India’s weather department has issued a red alert for Mumbai as heavy rains continue to lash the city and its neighbouring districts.
The city is expected to receive heavy to very heavy rainfall on Friday, leading to more floods, the Indian Meteorological Department (IMD) said.
Parts of the city have been inundated in waist-deep water since Monday, bringing life to a standstill. Monsoon rains are common in Mumbai around this time of the year.
But experts say climate change and unchecked urban development has made rains more intense and less predictable in recent years.
Thousands of people migrate to Mumbai every day in search of jobs which fuels rapid construction, that is very often unregulated.
Many areas have ageing drainage systems and that causes flooding as well. The city’s vast mangrove swamps, which act as a natural buffer during floods, have also been built over in the past few decades.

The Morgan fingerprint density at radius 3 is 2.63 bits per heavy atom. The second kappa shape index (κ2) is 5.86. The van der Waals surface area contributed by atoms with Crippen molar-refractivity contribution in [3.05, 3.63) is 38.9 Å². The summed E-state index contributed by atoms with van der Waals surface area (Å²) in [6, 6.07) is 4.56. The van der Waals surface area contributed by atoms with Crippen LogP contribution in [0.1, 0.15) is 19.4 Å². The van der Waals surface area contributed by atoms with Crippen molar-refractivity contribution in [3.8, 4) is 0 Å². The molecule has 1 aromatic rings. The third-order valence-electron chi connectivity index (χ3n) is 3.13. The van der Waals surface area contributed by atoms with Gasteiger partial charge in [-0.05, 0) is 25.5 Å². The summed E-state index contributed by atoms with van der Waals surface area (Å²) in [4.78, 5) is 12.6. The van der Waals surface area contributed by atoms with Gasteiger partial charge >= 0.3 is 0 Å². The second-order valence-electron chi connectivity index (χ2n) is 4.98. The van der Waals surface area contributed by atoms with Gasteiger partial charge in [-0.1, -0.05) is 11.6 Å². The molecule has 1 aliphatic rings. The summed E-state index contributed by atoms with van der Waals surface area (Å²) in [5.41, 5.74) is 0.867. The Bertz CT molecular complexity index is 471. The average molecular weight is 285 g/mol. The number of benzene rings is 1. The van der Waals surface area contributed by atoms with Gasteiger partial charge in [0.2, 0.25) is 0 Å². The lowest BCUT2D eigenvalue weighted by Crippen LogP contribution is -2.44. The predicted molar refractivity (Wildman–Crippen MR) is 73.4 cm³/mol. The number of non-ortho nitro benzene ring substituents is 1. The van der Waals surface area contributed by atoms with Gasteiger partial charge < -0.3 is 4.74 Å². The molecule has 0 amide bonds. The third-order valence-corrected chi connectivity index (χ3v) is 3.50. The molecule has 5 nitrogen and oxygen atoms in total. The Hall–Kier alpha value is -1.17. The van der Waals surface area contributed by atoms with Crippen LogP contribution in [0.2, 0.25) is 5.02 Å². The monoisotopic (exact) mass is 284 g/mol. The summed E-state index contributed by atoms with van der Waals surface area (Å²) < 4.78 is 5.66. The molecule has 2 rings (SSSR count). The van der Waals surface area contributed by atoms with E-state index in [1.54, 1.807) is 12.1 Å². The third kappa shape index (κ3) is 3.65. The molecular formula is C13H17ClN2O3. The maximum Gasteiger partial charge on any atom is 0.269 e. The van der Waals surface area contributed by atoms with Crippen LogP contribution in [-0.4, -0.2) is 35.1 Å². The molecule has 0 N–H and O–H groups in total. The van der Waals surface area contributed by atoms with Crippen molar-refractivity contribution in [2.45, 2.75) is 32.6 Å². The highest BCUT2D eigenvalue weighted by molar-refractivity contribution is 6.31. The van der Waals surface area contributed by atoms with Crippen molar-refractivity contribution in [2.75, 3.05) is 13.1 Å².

On Thursday, Mumbai’s civic body banned peo-ple from visiting beaches on the days for which the weather forecasting agency has predicted heavy rainfall.
In many areas, waterlogging led to huge traffic snarls and people were seen wading through brown and black murky water which flooded the streets.
Bus services and commuter trains – which are the lifeline of the city’s transport system – were also disrupted, leaving people stranded on stations for hours.
Heavy rains have also battered Mumbai’s neighbouring districts. Traffic on a key national highway connecting Mumbai to the tourist state of Goa was diverted after a landslide in Chiplun city.
Authorities said that work to remove the debris was underway, but that the movement of vehicles along the route would be affected for least two days, news channel NDTV reported.—AFP